The idea for Boy Room came from a friend of Coster’s who said his room was “scaring all the girls I’ve ever brought in.” She said she could help him fix it within hours. Just five weeks after the show’s release, Coster’s most-viewed video has 2.7 million views on TikTok, where Boy Room has more than 121,000 followers.

Perhaps that’s because he found such a rich topic: socializing, and especially dating, can mean exposure to a lot of unfamiliar homes and lifestyles. The domestic life of young people has received particular scrutiny. On TikTok, for example, users have identified “three quintessential New York apartments for boys” (the big brother of the frat, the “my dad has money” guy, and the guy with a fireplace that will hurt your feelings), and highlighted “Things in my boyfriend’s apartment that just make sense.” (example: a recovered fire hydrant, for some reason).

Why, exactly, are the boys’ rooms the way they are? Coster theorizes that girls are raised with the expectation that they will one day take care of their home, and they “watch each other” when it comes to cleanliness, while “when boys go into each other’s rooms, they are not like them”. , ‘Hey, buddy, why don’t you have more than one pillow?’” And, of course, there’s incessant advertising, she says: “Men are marketed to: ‘You need to be stronger. You need to be able to concentrate. You need to be able to stay tough.’ For girls, it’s: ‘You must be beautiful, clean, your house must be nice.’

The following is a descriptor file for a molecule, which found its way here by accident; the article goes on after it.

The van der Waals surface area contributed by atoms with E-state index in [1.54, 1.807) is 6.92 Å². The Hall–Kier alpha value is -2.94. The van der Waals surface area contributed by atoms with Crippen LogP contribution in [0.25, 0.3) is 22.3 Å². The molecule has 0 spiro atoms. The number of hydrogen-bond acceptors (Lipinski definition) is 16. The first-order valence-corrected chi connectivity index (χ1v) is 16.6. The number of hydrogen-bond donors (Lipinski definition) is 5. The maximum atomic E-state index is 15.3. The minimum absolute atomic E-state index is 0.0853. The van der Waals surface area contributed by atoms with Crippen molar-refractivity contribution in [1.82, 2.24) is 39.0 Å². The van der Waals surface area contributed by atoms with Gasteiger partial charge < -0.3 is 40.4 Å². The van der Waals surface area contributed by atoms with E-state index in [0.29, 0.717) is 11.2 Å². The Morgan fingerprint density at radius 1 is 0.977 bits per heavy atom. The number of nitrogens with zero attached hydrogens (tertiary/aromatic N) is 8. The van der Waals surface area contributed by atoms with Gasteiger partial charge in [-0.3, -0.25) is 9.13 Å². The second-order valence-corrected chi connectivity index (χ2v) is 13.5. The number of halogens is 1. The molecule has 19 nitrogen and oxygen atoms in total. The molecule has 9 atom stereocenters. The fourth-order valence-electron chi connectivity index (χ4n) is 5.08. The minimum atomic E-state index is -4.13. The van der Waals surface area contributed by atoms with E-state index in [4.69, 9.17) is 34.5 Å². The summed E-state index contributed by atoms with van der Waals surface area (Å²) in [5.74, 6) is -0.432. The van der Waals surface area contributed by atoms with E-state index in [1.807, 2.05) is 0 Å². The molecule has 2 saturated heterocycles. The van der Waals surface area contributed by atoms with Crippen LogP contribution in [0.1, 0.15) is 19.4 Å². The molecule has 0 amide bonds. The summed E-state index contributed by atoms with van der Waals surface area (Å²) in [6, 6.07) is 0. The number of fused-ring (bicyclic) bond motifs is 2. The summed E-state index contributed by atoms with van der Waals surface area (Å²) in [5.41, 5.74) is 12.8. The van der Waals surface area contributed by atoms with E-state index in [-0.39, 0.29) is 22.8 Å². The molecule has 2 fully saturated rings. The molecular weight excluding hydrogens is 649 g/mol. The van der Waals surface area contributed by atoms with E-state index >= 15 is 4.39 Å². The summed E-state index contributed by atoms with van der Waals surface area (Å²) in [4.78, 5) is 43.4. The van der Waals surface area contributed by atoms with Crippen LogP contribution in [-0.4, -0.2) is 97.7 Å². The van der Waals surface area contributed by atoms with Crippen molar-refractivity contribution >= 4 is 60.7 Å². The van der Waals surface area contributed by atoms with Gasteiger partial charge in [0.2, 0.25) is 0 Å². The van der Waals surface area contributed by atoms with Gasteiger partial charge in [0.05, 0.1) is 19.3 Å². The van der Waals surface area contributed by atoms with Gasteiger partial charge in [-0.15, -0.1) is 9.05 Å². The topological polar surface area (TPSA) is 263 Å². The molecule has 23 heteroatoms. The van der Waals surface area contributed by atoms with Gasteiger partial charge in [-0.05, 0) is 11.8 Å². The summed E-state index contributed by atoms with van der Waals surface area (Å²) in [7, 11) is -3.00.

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My partner, possibly trying to send a message, was the first to alert me about Boy Room. At just 39 years old, I’m almost a child and I have a room that I’m clearly told would qualify for the show. Coster kindly agreed to evaluate him via video chat, since I live on the other side of the country.

His first question was how do I cross my bedroom, since I have a TV stand at the foot of my bed and together they take up the entire length of the room. I explained that I had to climb up the bed to get to the closet. “Awesome,” she said. “And all your clothes are stored in the cubbies,” she said of the boxes in my closet where I keep my clothes (I don’t have a dresser, but I don’t need one because I have the cubbies).

Some of the posters in the writer’s room have not fallen yet. Photography: The Guardian

He also looked at my pile of memories (previously an overflowing bag of memories). It’s where I keep things I can’t bear to throw away, like postcards, a magic wand from a Halloween costume from seven years ago, and a brochure from a hang gliding museum in Texas that I don’t remember going to. My grandfather’s electric chess is also in the pile. “Yeah, right where he’d want it,” Coster said. “How long has all that been there?”